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How a Courteeners gig helped me overcome my mental health problems

Neil Renton reveals how a Courteeners gig in Edinburgh's Princes' Street Gardens led to him overcoming his mental health problems.


I knew Princes Street Gardens like the back of my trembling hand.

There was a section near Waverley Train Station that used to have a putting green at the bottom of the slope. Then there was the larger part with a play park and a band camp in the middle.

I also knew my way about concerts. I’d survived the front of the infamous Oasis show at Irvine Beach. I’d also made it out alive of the ransacked beer queue on the Friday night at the Stone Roses' Heaton Park comeback.

Yet there I was. Sitting by myself in one of Edinburgh’s most picturesque settings on the eve of a Courteeners concert. I was wishing the ground would swallow me up whole so I didn’t have to go.

The gig came at a bad time for me. I had been suffering from bad mental health at that point. I couldn’t blame Liam Fray and the boys for coinciding a show in the midst of my breakdown. They didn’t know. To be honest as a result of me keeping it to myself, no one did.

I was struggling with sweat induced panic attacks. It was the type that had me jumping at the smallest of movements and the quietest of sounds. How was I going to make it through an outdoor concert with drunk folk bumping into me while they burst their lungs out singing?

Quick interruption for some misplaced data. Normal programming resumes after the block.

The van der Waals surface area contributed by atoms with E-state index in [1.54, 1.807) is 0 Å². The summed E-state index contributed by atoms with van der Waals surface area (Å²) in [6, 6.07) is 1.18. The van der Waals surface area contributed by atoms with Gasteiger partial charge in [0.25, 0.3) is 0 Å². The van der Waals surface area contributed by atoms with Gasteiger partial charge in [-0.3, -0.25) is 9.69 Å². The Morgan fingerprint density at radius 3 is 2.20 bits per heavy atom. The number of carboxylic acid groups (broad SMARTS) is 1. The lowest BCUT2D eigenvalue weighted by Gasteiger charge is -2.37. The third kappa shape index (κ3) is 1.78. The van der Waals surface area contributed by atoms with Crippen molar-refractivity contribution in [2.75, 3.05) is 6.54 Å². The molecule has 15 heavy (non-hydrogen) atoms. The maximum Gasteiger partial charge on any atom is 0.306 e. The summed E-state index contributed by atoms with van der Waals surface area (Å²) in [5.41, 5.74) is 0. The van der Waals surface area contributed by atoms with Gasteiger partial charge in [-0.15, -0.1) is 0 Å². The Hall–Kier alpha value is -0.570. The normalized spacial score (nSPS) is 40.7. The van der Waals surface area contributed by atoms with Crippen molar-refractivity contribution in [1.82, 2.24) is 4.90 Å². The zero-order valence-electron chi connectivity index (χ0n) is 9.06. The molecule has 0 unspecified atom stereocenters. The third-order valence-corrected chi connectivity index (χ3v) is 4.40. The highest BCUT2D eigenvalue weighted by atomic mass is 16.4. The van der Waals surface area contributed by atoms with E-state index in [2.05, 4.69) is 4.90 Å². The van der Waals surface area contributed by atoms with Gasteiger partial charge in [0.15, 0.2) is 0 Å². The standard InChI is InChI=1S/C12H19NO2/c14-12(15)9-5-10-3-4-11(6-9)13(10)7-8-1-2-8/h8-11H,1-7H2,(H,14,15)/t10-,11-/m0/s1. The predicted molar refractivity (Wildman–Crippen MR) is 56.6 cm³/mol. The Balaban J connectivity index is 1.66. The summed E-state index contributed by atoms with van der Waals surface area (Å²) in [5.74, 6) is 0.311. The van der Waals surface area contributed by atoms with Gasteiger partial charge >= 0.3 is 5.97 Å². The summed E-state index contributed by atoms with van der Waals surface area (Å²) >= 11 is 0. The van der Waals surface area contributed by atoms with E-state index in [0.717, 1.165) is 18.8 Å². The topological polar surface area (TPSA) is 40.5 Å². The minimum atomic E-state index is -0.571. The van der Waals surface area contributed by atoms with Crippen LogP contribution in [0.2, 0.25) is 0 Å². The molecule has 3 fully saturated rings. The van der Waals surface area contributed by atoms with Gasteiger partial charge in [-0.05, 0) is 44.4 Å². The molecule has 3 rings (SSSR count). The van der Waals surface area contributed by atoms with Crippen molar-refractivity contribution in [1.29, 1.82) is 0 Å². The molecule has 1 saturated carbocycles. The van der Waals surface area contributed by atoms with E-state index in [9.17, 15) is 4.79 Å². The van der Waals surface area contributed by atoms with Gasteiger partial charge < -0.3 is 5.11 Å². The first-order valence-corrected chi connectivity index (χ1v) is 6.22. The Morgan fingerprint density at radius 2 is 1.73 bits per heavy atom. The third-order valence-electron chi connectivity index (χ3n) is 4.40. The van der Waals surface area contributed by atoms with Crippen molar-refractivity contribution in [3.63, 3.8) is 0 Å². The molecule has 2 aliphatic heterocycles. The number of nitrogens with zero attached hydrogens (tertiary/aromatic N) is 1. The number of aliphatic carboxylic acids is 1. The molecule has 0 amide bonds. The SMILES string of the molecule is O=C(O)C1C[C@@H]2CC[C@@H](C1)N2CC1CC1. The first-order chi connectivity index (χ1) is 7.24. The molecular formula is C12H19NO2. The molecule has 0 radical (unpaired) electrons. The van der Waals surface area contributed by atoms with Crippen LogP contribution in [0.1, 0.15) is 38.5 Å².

So I took it upon myself to go down before the gig and sit on a bench. I visualised what would be happening, where I’d be standing, how close I’d be to any exists in the event of an emergency. All while the roadies ploughed through a soundcheck.

As they did, so it hit me. Aftershow.

It might have been a rough and ready version of the opening track of The Courteeners debut album St Jude. It managed to take me away from my staggered breathing and transport me to where I wanted to be. In amongst a crowd of like-minded music lovers having the time of their lives.

I returned to the venue with my wife who stuck by me like the rock she is. I might have felt out of place with the barely dressed girls and the barely-there lads setting off flares.

I might have stuck to a measly couple of plastic pints of lager. I might have asked to stay anchored to a spot away from the madness. But I felt good. I felt like I was back.

As we drifted up the cobbled path to head home, I realised the night had been perfect apart from one thing. The band never got round to playing Aftershow.

There’s always the next time.


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